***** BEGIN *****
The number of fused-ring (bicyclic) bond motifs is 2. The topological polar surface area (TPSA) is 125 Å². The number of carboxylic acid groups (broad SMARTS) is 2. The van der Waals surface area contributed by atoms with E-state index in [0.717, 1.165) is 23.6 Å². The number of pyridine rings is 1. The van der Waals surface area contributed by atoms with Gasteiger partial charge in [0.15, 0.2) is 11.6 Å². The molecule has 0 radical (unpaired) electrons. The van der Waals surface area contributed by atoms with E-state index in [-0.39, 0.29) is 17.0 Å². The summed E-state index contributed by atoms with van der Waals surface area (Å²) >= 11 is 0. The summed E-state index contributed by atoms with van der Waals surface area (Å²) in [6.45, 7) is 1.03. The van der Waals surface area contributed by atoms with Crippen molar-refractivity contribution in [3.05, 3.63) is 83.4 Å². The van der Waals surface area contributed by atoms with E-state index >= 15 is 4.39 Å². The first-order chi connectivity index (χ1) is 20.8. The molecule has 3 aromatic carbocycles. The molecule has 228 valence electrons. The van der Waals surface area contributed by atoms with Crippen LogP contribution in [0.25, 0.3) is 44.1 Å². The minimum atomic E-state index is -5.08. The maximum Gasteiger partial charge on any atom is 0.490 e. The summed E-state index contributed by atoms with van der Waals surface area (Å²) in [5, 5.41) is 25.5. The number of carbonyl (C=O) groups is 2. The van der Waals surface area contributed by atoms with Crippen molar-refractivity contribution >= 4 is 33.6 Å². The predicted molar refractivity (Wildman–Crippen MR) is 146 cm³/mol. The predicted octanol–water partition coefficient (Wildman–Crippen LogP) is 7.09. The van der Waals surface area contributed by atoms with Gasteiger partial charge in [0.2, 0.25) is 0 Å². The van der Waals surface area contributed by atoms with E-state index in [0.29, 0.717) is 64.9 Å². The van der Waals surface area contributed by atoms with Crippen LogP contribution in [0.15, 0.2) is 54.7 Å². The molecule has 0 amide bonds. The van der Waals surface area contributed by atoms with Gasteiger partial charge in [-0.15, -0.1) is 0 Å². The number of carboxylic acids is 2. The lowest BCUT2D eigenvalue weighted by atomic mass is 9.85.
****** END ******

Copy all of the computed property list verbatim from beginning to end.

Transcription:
The number of fused-ring (bicyclic) bond motifs is 2. The topological polar surface area (TPSA) is 125 Å². The number of carboxylic acid groups (broad SMARTS) is 2. The van der Waals surface area contributed by atoms with E-state index in [0.717, 1.165) is 23.6 Å². The number of pyridine rings is 1. The van der Waals surface area contributed by atoms with Gasteiger partial charge in [0.15, 0.2) is 11.6 Å². The molecule has 0 radical (unpaired) electrons. The van der Waals surface area contributed by atoms with E-state index in [-0.39, 0.29) is 17.0 Å². The summed E-state index contributed by atoms with van der Waals surface area (Å²) >= 11 is 0. The summed E-state index contributed by atoms with van der Waals surface area (Å²) in [6.45, 7) is 1.03. The van der Waals surface area contributed by atoms with Crippen molar-refractivity contribution in [3.05, 3.63) is 83.4 Å². The van der Waals surface area contributed by atoms with E-state index >= 15 is 4.39 Å². The first-order chi connectivity index (χ1) is 20.8. The molecule has 3 aromatic carbocycles. The molecule has 228 valence electrons. The van der Waals surface area contributed by atoms with Crippen LogP contribution in [0.25, 0.3) is 44.1 Å². The minimum atomic E-state index is -5.08. The maximum Gasteiger partial charge on any atom is 0.490 e. The summed E-state index contributed by atoms with van der Waals surface area (Å²) in [5, 5.41) is 25.5. The number of carbonyl (C=O) groups is 2. The van der Waals surface area contributed by atoms with Crippen molar-refractivity contribution >= 4 is 33.6 Å². The predicted molar refractivity (Wildman–Crippen MR) is 146 cm³/mol. The predicted octanol–water partition coefficient (Wildman–Crippen LogP) is 7.09. The van der Waals surface area contributed by atoms with Gasteiger partial charge in [0.2, 0.25) is 0 Å². The van der Waals surface area contributed by atoms with E-state index in [0.29, 0.717) is 64.9 Å². The van der Waals surface area contributed by atoms with Crippen LogP contribution in [0.15, 0.2) is 54.7 Å². The molecule has 0 amide bonds. The van der Waals surface area contributed by atoms with Gasteiger partial charge in [-0.15, -0.1) is 0 Å². The number of carboxylic acids is 2. The lowest BCUT2D eigenvalue weighted by atomic mass is 9.85.